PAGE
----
"Adding music will be wonderful," said Jilanne Misiewicz, a 1st grade teacher at the school. "A lot of people here don't really know Rich. A lot of the older teachers say, 'Oh, he's just a musician.' They don't understand what we're getting."
Rich Mullins began his music career by accident. The son of Indiana farmers, Mullins was in his late 20s and leading a cash-strapped retreat ministry in Cincinnati when his big break came. "My uncle loaned us $1,000 to make a custom album so we could fund ourselves," he recalled.
That modest fundraiser began a music miracle. The disc found its way to Nashville, where the song "Sing Your Praise to the Lord" caught the attention of Amy Grant's management. Grant recorded it, netting Mullins a Dove Award nomination. Three years later, he was opening for Grant and recording his first album on Reunion Records.
"It all seems ironic and weird to me," Mullins said. "I'm thankful for it, but I never had any ambitions in Christian music."
"I have no doubt we could be pretty wealthy," says Gay Quisenberry, Mullins' long-time manager. "But we're not trying to buy Rich a bigger house. We're just trying to build him a hogan, and maybe get some music stands."
That Mullins has wandered into the desert when he could break his career wide open "is frustrating at times," Quisenberry said. "But this has been in the game plan for so long."
Mullins first hatched the idea of a full-time mission eight years ago on a trip to Asia. Subsequent tours brought him through the Navajo reservation and clinched Mullins' decision to settle there.
To prepare for teaching, Mullins enrolled at Friends University in Wichita, Kansas. He rented out his Nashville home and lived in an attic until graduating last May with degrees in music and education.
These days, what time Mullins has left for the music business seems to exhaust him. Answering gushing fan letters, he admits, gets tedious. Juggling a month's worth of photo shoots, studio time and concert dates takes on the last-minute urgency of filing taxes.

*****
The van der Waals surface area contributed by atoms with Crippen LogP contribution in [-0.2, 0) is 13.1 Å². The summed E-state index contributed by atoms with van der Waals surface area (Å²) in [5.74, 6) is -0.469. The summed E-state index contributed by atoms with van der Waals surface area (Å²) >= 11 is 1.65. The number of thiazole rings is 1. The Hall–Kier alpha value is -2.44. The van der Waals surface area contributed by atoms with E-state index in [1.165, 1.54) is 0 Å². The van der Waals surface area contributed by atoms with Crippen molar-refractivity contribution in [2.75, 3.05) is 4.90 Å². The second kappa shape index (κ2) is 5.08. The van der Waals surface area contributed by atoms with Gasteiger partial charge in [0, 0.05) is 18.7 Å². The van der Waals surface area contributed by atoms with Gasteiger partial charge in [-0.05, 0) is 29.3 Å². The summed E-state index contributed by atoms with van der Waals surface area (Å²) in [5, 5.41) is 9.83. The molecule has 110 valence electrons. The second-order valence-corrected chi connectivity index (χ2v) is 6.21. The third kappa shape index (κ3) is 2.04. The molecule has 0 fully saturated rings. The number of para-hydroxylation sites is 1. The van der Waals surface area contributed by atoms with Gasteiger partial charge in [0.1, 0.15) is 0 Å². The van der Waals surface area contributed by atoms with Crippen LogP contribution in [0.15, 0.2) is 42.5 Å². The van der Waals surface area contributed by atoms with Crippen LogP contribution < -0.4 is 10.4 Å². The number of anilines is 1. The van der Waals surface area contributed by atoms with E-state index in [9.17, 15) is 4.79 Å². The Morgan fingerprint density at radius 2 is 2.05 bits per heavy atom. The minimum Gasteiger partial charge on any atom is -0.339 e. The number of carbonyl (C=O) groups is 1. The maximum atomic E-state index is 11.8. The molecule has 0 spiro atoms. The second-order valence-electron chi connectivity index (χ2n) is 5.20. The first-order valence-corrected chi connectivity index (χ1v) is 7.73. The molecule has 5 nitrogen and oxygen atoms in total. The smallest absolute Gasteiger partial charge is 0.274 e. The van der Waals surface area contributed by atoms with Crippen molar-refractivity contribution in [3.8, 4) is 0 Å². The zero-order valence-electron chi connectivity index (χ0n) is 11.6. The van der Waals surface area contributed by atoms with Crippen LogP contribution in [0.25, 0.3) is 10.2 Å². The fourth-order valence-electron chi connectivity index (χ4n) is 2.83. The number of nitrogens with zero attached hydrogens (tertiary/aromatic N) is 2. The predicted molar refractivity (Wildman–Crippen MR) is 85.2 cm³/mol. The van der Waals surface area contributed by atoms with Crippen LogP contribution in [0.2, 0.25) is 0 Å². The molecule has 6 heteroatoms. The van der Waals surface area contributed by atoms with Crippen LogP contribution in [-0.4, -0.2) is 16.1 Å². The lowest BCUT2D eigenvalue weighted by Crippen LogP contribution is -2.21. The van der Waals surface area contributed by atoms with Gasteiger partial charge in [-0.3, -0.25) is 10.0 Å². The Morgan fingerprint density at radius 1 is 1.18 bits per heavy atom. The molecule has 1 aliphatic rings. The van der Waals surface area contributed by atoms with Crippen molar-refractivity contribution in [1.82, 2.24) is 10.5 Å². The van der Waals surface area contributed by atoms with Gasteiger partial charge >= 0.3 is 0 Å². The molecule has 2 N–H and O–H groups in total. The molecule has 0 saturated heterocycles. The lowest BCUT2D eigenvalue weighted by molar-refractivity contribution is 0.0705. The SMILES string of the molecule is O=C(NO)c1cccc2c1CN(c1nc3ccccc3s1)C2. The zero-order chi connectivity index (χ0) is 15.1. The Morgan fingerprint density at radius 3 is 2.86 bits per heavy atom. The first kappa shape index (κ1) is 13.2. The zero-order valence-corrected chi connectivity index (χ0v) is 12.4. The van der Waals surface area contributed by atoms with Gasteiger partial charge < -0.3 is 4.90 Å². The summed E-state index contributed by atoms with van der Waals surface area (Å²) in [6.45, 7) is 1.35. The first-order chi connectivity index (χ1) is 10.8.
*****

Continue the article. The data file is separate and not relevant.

How or whether Mullins will keep it up are questions he leaves wide open. "If it continues, that'd be fine." Mullins said. "If it doesn't, that'd be fine. I've had more than my 15 minutes."
Rich Mullins: A brief discography
Rich Mullins' music has blossomed in depth and texture since his self- titled first album in 1986 (**) and 1987's Pictures in the Sky (**). Both are notable for their piano-and-synth pop charm, though saddled by a low-budget stiffness typical of most 1980s Christian music. There are standouts, though: the vivid ballad "Elijah" from the debut, and the quirky a cappella gospel rave "Screen Door" from Pictures.
Winds of Heaven . . . Stuff of Earth (***) marks a confident leap forward, with the modern-day hymn "Awesome God" and a tender acoustic cover of Dougie McClain's "Ready for the Storm." Never Picture Perfect (**1/2) from 1989 - Mullins' first album to place four songs on the Christian charts has a more commercial feel than its predecessor.
Mullins' next two discs, The World As Best As I Remember It, Vols. 1 and 2 were mostly recorded together, though released in 1991 and 1992 respectively. Heavily orchestrated and unified by a "faith walk" concept, Vol. 1 (***) and Vol. 2 (***1/2) show Mullins and producer Reed Arvin as craftsmen capable of knitting rich textures around heartfelt melodies such as "Sometimes by Step."
Mullins' 1993 release A Liturgy, a Legacy, and a Ragamuffin Band (****) is his finest achievement. It flows effortlessly from symphonic to Celtic to strident rock (Think of Paul Simon meets The Chieftains, Marc Cohn and Don Henley).
Brother's Keeper (***) is Mullins' first album without Arvin at the helm. Here, Mullins takes a satisfying dirt-road turn, stripping back the sound on country-tinged songs such as the title track and "Let Mercy Lead."